Arizona Soccer Club

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20

Jun, 2014

Lindsey Johnson Talks to NBC News About Head Injuries & Soccer

Head-injury awareness has been big news in football, but soccer fans watched a World Cup player get knocked out and quickly resume play. Experts say the issue is overlooked in soccer.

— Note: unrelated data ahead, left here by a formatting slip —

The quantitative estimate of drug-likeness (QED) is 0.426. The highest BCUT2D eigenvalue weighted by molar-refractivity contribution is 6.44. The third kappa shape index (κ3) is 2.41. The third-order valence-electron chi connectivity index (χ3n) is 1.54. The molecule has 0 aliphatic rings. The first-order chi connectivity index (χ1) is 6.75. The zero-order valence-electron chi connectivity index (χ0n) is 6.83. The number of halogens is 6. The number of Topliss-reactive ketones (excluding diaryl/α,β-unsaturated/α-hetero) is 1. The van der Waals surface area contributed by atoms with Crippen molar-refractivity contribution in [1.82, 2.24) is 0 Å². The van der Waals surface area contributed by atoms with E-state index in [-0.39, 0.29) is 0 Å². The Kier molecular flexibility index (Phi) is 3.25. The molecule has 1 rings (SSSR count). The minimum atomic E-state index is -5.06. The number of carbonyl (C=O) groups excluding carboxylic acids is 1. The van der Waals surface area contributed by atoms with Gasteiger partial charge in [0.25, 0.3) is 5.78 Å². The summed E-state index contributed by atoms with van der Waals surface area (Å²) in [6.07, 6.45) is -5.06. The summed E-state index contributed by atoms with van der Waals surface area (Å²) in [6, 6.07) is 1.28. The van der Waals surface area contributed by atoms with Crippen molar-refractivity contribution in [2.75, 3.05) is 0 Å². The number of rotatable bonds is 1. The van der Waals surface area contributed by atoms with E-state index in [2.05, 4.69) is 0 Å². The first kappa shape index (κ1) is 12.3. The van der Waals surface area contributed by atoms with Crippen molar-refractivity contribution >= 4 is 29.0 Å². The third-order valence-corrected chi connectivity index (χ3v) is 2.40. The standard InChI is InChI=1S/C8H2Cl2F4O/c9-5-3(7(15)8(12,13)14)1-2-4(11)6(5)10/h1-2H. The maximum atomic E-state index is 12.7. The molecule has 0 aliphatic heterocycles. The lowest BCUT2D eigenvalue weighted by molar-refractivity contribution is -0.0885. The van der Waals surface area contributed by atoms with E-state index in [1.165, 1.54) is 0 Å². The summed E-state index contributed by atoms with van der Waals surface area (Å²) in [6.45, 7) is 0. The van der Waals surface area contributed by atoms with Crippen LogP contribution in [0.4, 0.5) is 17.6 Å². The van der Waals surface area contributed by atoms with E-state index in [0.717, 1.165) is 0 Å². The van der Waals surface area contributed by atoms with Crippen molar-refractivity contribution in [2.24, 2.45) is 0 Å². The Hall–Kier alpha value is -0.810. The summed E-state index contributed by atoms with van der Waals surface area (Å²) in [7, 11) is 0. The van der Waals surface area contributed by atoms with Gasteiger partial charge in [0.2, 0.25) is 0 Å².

Can you imagine what would happen if Arizona Cardinal Carson Palmer was knocked cold and went back in the game on the next play? Critics are saying that's what happened yesterday during the World Cup game between Uruguay and England, and FIFA did nothing.Uruguay's Alvaro Periera went in for a tackle and didn't get back up. He was out cold for more than a minute after taking a knee to the head. But when he came to, he refused to be thoroughly checked out by the medical staff and went back in 30 seconds later."This one is a no-brainer - no pun intended - but he should have been kept out," said Dr. Javier Cardenas, a neurologist and concussion expert at St. Joseph's Medical Center in Phoenix.He says no one should have cleared Periera, but Periera also shouldn't have wanted to go back in."The message it sends to all athletes regardless of their age is the wrong message," he said.Experts say concussions are often overlooked in soccer, though the NFL has seen multimillion-dollar lawsuits over concussions and painkillers.Dr. Cardenas was recently named to the NFL's concussion committee. He says the game will probably change because of those injuries."I think you'll see less hits, you're definitely going to see less violent hits," he said. "The object of the game in football is to get to the other end of the field."When it comes to youth soccer, all 50 states have some sort of rules about kids going back in the game after concussions. In Arizona, you have to pull a player out if there's a suspected head injury. They can only go back in after they pass a screening given by a doctor."As a coach you want them to go back in, as a player you want to go back in, but you know we have to take a step back and not think about ourselves," said Lindsay Johnson, the director of coaching for the Arizona Soccer Club.She says the World Cup referees should have stepped in in Periera's case, if not the doctors.